Prior to the gums swelling up, a tooth abscess may have a pimple on the gums (gum boil). That pimple is your body's way of trying to drain the abscess naturally. If you pop it, you'll find a mix of pus and blood oozing out of the gums. These gum boils are typically associated with an infected tooth.



Signs and symptoms:

  • Small pimple on the gums near a tooth

  • Reddish and white in color

  • May be painful or could be painless

  • Oozes out white pus and red blood


Treatment: Unless the infection is very severe, a tooth extraction is not required. A root canal is usually sufficient in eliminating the infection which stems from the unhealthy tooth nerve.

  1. Root canal treatment

  2. Antibiotics

  3. Drainage may or may not be required since it is very small



Large cavitation with an abscess

Not all abscesses are accompanied by some type of swelling. The abscess usually starts forming at the root tip which is still in the bone. While the infection is developing and growing within the bone, you won't be able to visually see any swelling. The abscess will be completely contained within your jaw bone.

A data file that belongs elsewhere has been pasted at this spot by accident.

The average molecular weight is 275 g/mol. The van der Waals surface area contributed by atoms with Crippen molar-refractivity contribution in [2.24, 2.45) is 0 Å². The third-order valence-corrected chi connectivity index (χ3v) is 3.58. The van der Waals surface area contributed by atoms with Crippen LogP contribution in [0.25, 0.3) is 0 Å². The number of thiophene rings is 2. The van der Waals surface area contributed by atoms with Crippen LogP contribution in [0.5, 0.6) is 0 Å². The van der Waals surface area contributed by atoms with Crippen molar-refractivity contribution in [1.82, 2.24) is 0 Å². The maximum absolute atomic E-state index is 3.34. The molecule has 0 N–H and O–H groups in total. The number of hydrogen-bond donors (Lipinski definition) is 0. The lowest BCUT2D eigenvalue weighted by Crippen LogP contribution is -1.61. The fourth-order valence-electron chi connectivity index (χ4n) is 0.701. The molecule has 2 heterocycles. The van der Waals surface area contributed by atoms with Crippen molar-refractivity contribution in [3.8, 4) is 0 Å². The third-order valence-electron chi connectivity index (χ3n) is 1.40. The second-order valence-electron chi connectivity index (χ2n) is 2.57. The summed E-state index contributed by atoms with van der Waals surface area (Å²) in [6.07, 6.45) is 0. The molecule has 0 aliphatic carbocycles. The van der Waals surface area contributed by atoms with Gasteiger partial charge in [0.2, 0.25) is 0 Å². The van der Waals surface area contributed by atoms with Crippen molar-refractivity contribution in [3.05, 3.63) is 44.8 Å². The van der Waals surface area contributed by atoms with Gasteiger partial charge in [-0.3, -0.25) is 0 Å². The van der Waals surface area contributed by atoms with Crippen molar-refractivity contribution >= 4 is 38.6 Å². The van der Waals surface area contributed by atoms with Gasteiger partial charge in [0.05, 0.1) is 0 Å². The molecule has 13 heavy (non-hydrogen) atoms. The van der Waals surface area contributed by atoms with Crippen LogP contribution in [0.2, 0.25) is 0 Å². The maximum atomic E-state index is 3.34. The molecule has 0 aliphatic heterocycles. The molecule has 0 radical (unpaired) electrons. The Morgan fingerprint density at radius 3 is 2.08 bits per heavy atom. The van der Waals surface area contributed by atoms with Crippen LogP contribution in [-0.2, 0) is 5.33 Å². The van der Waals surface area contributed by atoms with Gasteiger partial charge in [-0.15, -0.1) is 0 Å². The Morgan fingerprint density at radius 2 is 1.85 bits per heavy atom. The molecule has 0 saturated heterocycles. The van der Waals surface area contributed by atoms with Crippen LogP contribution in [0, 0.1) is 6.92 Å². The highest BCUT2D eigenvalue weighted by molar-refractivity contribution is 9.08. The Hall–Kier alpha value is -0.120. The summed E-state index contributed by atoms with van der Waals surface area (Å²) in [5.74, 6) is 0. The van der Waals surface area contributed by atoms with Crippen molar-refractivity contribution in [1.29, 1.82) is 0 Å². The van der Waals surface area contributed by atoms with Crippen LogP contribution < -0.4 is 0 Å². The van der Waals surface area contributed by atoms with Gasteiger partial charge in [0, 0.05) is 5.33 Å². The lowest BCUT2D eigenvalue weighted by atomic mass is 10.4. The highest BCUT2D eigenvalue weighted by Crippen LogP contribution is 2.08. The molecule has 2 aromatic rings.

Therefore if you have a large cavity in one of your teeth, don't assume that it is not an abscess because it could very well be one. Here is a photo of what a large cavity looks like:


It may simply look like a regular big ole cavity but if your dentist takes an x-ray of it, you'll be able to see the abscess within the bone. What it looks like on the x-ray is a large black circle near the tip of the root.


abscess on x-ray

Signs and symptoms:

  • Large cavity

  • May or may not be painful (surprisingly)

  • Hole inside tooth looks black or dark brown

  • Food gets stuck in the hole


Treatment: Even though its a big cavity, in order for the abscess to form by the tip of the root, the nerve has to be infected as well. Otherwise the infection can't travel down the canal of the tooth and reach the tip. Therefore treatment is not simply a cavity filling but a root canal instead.

  1. Start root canal.

  2. Place medication inside the canal.

  3. Finish root canal.

  4. Core build up.

  5. Dental crown.



Discolored tooth that is abscessed

A discolored tooth with an abscess is a dead tooth. These teeth often die due to trauma or injury to the face many years ago. Its just that sometimes it takes the teeth a very long time to die and for the abscess to form. Most of the time this condition is painless and the patient won't even notice it at all.


Signs and symptoms:

  • PAINLESS

  • Grey tooth or discolored

  • May or may not have a pimple on the gums